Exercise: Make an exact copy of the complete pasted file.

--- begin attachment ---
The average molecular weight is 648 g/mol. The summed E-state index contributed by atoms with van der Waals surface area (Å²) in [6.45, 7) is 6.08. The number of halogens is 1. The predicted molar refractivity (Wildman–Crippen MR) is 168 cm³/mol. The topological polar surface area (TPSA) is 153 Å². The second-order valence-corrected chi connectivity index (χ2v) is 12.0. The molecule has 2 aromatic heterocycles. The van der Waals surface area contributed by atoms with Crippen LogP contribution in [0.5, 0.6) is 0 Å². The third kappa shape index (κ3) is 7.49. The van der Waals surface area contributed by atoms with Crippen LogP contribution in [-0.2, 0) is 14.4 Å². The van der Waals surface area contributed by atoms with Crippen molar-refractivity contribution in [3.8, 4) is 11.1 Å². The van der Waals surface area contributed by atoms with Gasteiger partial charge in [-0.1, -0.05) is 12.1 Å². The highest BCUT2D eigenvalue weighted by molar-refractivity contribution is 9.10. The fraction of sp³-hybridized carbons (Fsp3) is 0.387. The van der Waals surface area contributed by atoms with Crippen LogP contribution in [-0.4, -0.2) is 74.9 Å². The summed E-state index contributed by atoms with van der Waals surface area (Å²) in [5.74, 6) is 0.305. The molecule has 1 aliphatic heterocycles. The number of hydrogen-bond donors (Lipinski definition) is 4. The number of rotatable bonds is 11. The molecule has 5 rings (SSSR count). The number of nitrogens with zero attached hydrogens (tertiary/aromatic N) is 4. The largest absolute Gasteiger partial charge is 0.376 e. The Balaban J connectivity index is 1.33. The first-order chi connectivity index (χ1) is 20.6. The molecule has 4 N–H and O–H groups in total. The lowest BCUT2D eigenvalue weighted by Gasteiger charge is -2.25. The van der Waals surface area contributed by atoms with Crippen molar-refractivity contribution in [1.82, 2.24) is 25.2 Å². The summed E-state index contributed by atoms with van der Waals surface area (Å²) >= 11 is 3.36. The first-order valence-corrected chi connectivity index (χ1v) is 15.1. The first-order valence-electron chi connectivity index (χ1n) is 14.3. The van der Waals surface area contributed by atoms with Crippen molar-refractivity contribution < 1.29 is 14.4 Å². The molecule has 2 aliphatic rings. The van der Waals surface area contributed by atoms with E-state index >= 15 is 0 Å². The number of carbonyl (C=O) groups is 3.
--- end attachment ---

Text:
The average molecular weight is 648 g/mol. The summed E-state index contributed by atoms with van der Waals surface area (Å²) in [6.45, 7) is 6.08. The number of halogens is 1. The predicted molar refractivity (Wildman–Crippen MR) is 168 cm³/mol. The topological polar surface area (TPSA) is 153 Å². The second-order valence-corrected chi connectivity index (χ2v) is 12.0. The molecule has 2 aromatic heterocycles. The van der Waals surface area contributed by atoms with Crippen LogP contribution in [0.5, 0.6) is 0 Å². The third kappa shape index (κ3) is 7.49. The van der Waals surface area contributed by atoms with Crippen LogP contribution in [-0.2, 0) is 14.4 Å². The van der Waals surface area contributed by atoms with Crippen molar-refractivity contribution in [3.8, 4) is 11.1 Å². The van der Waals surface area contributed by atoms with Gasteiger partial charge in [-0.1, -0.05) is 12.1 Å². The highest BCUT2D eigenvalue weighted by molar-refractivity contribution is 9.10. The fraction of sp³-hybridized carbons (Fsp3) is 0.387. The van der Waals surface area contributed by atoms with Crippen LogP contribution in [-0.4, -0.2) is 74.9 Å². The summed E-state index contributed by atoms with van der Waals surface area (Å²) in [5.74, 6) is 0.305. The molecule has 1 aliphatic heterocycles. The number of hydrogen-bond donors (Lipinski definition) is 4. The number of rotatable bonds is 11. The molecule has 5 rings (SSSR count). The number of nitrogens with zero attached hydrogens (tertiary/aromatic N) is 4. The largest absolute Gasteiger partial charge is 0.376 e. The Balaban J connectivity index is 1.33. The first-order chi connectivity index (χ1) is 20.6. The molecule has 4 N–H and O–H groups in total. The lowest BCUT2D eigenvalue weighted by Gasteiger charge is -2.25. The van der Waals surface area contributed by atoms with Crippen molar-refractivity contribution in [1.82, 2.24) is 25.2 Å². The summed E-state index contributed by atoms with van der Waals surface area (Å²) >= 11 is 3.36. The first-order valence-corrected chi connectivity index (χ1v) is 15.1. The first-order valence-electron chi connectivity index (χ1n) is 14.3. The van der Waals surface area contributed by atoms with Crippen molar-refractivity contribution < 1.29 is 14.4 Å². The molecule has 2 aliphatic rings. The van der Waals surface area contributed by atoms with E-state index >= 15 is 0 Å². The number of carbonyl (C=O) groups is 3.